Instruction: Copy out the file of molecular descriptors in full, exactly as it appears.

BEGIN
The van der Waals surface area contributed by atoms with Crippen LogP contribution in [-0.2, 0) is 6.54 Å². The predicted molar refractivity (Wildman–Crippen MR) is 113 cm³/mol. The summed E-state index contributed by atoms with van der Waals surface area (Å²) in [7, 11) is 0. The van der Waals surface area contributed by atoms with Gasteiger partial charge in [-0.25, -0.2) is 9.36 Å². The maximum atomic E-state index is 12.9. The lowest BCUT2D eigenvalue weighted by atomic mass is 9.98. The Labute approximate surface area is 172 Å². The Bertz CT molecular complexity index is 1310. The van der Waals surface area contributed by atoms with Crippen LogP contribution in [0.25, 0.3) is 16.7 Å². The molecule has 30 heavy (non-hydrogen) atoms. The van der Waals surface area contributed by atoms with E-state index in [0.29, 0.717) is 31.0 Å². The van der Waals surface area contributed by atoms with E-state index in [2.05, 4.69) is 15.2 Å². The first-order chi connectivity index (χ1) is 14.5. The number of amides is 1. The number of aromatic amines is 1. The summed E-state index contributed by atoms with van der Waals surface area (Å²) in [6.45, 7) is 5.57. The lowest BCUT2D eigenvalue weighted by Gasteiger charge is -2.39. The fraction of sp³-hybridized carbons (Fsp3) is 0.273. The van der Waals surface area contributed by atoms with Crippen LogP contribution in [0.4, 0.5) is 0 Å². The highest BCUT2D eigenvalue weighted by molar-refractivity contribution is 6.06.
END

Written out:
The van der Waals surface area contributed by atoms with Crippen LogP contribution in [-0.2, 0) is 6.54 Å². The predicted molar refractivity (Wildman–Crippen MR) is 113 cm³/mol. The summed E-state index contributed by atoms with van der Waals surface area (Å²) in [7, 11) is 0. The van der Waals surface area contributed by atoms with Gasteiger partial charge in [-0.25, -0.2) is 9.36 Å². The maximum atomic E-state index is 12.9. The lowest BCUT2D eigenvalue weighted by atomic mass is 9.98. The Labute approximate surface area is 172 Å². The Bertz CT molecular complexity index is 1310. The van der Waals surface area contributed by atoms with Crippen LogP contribution in [0.25, 0.3) is 16.7 Å². The molecule has 30 heavy (non-hydrogen) atoms. The van der Waals surface area contributed by atoms with E-state index in [0.29, 0.717) is 31.0 Å². The van der Waals surface area contributed by atoms with E-state index in [2.05, 4.69) is 15.2 Å². The first-order chi connectivity index (χ1) is 14.5. The number of amides is 1. The number of aromatic amines is 1. The summed E-state index contributed by atoms with van der Waals surface area (Å²) in [6.45, 7) is 5.57. The lowest BCUT2D eigenvalue weighted by Gasteiger charge is -2.39. The fraction of sp³-hybridized carbons (Fsp3) is 0.273. The van der Waals surface area contributed by atoms with Crippen LogP contribution in [0.4, 0.5) is 0 Å². The highest BCUT2D eigenvalue weighted by molar-refractivity contribution is 6.06.